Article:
Therefore, if the pet owner lives in an area where there are ticks or their pet goes to a tick infested area, the pet should be checked thoroughly for ticks. One way to do this is to use a flea comb and comb the pet’s fur right to the skin but not digging into the skin.

Sometimes a pet owner can run their hands over the pet and feel a tick. This is very important if the pet sleeps on the owners bed, furniture of sits on the owner’s lap. Keep in mind that ticks are found in bushes, trees, grass, weeds, and in the soil. Check with your veterinarian to see what tick preventative medicine is best for your pet

Pets and humans (especially children) should be checked for ticks every time they go into a potentially tick infested area. Ticks are often most active in the spring and fall, but in certain areas of the country can be active year round.

Humans can use insect repellent when entering tick infested areas. Wearing long sleeves and putting pant legs inside socks can help prevent ticks from crawling up pant legs and arms. Hats can help to protect the head from ticks dropping from overhead vegetation. .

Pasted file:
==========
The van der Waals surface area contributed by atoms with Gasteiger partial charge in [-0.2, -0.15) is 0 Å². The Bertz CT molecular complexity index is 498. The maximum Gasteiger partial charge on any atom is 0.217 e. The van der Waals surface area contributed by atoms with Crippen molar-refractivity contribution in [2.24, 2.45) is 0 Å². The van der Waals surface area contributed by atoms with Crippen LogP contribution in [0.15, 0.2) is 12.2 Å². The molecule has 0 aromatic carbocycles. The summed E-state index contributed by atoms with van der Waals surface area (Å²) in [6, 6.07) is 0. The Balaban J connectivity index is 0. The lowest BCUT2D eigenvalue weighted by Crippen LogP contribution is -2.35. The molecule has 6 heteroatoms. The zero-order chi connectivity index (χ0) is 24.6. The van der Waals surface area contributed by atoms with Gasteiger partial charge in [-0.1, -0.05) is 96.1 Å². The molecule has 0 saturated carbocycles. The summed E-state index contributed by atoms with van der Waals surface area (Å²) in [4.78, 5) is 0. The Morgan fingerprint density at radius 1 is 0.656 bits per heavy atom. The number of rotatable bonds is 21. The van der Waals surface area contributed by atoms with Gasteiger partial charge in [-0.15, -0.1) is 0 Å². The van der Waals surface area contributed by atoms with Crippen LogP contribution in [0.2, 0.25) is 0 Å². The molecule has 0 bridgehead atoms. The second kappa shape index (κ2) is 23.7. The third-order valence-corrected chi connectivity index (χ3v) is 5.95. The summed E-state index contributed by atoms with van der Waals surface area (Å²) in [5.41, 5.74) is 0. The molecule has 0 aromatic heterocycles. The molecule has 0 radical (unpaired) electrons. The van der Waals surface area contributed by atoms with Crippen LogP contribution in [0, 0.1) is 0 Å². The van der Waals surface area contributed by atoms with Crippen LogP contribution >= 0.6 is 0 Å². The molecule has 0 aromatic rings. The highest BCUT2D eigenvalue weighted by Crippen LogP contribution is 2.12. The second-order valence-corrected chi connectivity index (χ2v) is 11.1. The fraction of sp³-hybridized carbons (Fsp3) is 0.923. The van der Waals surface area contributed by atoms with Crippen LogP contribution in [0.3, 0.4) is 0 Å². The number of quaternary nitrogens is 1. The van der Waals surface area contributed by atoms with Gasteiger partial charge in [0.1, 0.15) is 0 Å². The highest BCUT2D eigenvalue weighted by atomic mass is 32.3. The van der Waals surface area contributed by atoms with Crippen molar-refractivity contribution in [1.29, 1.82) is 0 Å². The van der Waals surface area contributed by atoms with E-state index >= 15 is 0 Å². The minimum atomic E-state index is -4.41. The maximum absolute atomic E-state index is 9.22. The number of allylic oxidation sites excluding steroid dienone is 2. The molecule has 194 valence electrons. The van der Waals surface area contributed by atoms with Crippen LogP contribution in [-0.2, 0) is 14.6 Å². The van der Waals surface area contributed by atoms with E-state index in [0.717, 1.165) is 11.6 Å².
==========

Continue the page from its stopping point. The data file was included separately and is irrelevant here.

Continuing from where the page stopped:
If the tick embeds it should be removed as quickly as possible. A product called a tick key is very useful in removing ticks from pets and humans.

If you do not have a tick key, remove a tick by using tweezers to grab the tick as close to the skin as possible, then pull up with a stead, even pressure. Do not twist or jerk the tick since the head of the tick may break off. If it does try to remove the head with the tweezers. Do not touch the tick with your hands if possible. Dispose of it by dropping it in rubbing alcohol or wrap the tick on sticky tape and throw it away. Be sure to wash your hands after handling a tick.

It is a good idea to take a shower after working or playing in tick infested areas and washing your clothes. Ticks can hide in clothing and then crawl into the home. With a little diligence and care, you can protect yourself and your pets from tick diseases.

Ticks exist in all 50 states, with some having greater infestations than others. Here is a list of some of the tick diseases:

Anaplasmosis human, – is also known as human granulocytic ehrlichiosis. Ticks get the organism when feeding on deer, elk or wild rodents. The symptoms are: fever, headache, muscle pain,malaise, chills, nausea and/or abdominal pain, cough, confusion and although rare, a rash. Dogs can get anaplasmosis as well as other animals. The symptoms in dogs are: joint pain, high fever, lethargy, loss of appetite, vomiting, diarrhea, seizures and neck pain.